Shame Review

Cheers subside, the crowd crackles electric. A single spotlight has snapped on, silhouetting through piped smoke guitarist Sean Coyle-Smith. Backlit, he lets the room hang like this a moment – then he carves into Dust on Trial, the opener to debut LP Songs of Praise. The riff builds to a crescendo, heart rates rise, the light shuts off. Silence. An almighty crash, a network of strobes, and there, in all their leaping, snarling and noisyglory are Shame. They are mesmerising. Bassist Josh Finerty hurls himself through the air, legs splayed; Drummer Charlie Forbes thrashes at centre-rear, solid and imposing; Guitarists Eddie Green and Coyle-Smith chop in unison; and there, roaring at the forefront of it all, vocalist Charlie Steen is nothing short of rabid.

Following a solid, but static, set from their South-London neighbours, Sorry, Shame’s vivacity is welcome. The crowd come alive, involuntary smiles flash, lit smoke mingles with steam and sweat, the Waterfront becomes a ferocious space. This is Shame’s first time in Norwich and they are leaving their mark.

Finerty and Steen are showmen par-excellence. The former running laps of the stage, bass guitar carving arcs through the air, a sweating, shirted embodiment of the band’s sound. Steen too seems to act as a conductor of sorts, writhing with the power of the music and bursting it onwards to the audience – mad-gesturing, gurning, poring over them dotingly and with unfettered aggression. He parades up, down and over the stage-front, as sure-footed atop hands and bodies as he is on floor or fence. In the breathy spaces between songs, his growled preambles range from the heartfelt to the impish (‘This next one is off of the new McDonalds advert’). Towards the end of the gig he hurls himself shirtless onto a sea of arms which, to his bemusement, soon turn him around and deposit him back onto the stage. Naturally he tries again – ‘Norwich, Norfolk, please, fucking enjoy yourselves’.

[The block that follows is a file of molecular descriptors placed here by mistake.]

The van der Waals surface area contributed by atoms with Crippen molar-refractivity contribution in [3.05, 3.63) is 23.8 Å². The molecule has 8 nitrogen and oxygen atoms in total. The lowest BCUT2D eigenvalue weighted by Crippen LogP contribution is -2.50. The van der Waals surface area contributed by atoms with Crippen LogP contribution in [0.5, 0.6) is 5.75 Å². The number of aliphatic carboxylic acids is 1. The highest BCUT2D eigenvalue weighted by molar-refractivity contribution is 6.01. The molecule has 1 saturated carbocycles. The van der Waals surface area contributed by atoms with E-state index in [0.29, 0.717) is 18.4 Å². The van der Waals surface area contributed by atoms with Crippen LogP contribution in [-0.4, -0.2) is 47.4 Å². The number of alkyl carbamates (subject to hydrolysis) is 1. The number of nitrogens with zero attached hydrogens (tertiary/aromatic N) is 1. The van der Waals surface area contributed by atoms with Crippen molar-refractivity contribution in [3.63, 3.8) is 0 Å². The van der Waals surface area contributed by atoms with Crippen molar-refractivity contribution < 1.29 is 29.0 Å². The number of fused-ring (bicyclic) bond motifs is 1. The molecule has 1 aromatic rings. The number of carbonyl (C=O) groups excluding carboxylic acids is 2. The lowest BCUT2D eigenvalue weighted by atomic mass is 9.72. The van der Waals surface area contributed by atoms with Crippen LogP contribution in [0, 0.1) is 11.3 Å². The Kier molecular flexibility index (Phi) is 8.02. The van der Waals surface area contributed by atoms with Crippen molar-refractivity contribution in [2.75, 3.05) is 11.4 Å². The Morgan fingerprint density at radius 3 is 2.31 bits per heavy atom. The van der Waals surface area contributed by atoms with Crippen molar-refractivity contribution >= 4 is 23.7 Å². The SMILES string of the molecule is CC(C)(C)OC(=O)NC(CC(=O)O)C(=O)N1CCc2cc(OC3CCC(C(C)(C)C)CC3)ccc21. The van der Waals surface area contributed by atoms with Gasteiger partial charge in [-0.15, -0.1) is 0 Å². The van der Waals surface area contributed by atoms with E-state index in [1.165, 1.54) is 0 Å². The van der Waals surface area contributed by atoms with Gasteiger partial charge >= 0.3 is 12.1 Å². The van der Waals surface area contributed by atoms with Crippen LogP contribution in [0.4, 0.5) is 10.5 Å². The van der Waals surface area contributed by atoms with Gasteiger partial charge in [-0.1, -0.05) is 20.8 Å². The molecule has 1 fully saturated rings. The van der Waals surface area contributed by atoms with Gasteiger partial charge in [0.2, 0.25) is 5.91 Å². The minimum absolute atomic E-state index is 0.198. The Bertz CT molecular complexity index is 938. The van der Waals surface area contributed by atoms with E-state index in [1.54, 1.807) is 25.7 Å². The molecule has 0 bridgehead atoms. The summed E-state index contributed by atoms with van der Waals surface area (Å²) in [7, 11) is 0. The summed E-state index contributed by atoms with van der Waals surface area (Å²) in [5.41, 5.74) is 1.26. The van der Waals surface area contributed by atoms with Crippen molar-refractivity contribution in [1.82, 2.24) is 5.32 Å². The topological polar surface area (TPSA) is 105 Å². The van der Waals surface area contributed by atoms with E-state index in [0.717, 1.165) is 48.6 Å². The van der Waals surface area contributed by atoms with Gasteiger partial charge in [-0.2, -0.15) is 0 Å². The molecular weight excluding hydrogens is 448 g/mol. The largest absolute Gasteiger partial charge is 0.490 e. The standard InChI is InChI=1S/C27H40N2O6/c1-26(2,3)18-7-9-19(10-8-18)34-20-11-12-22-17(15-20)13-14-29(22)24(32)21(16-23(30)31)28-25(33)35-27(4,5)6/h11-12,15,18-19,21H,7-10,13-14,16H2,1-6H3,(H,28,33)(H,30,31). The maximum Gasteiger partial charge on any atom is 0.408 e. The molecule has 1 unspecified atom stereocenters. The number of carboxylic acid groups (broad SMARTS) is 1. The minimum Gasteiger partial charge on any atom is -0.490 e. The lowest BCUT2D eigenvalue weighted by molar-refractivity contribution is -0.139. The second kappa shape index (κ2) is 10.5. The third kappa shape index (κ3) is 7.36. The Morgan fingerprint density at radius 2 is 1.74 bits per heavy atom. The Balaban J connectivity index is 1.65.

Their live sound is beefy and urgent. Hard-hitting, tight musicianship and total performance take priority over the album’s more produced, lyrical focus to great effect. From crunching Fall-esque riffing to tales of teenage abandon, cathartic DIY punk all the way to moments of purple-lit pop loftiness, Shame’s live set speaks to and embodies youthful escapism. From start to finish they were enthralling, denying any space for conjecture or time-checking with pure, indefatigable passion. If you haven’t then you should. Watch this band.

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Tom Ryan

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January 2022
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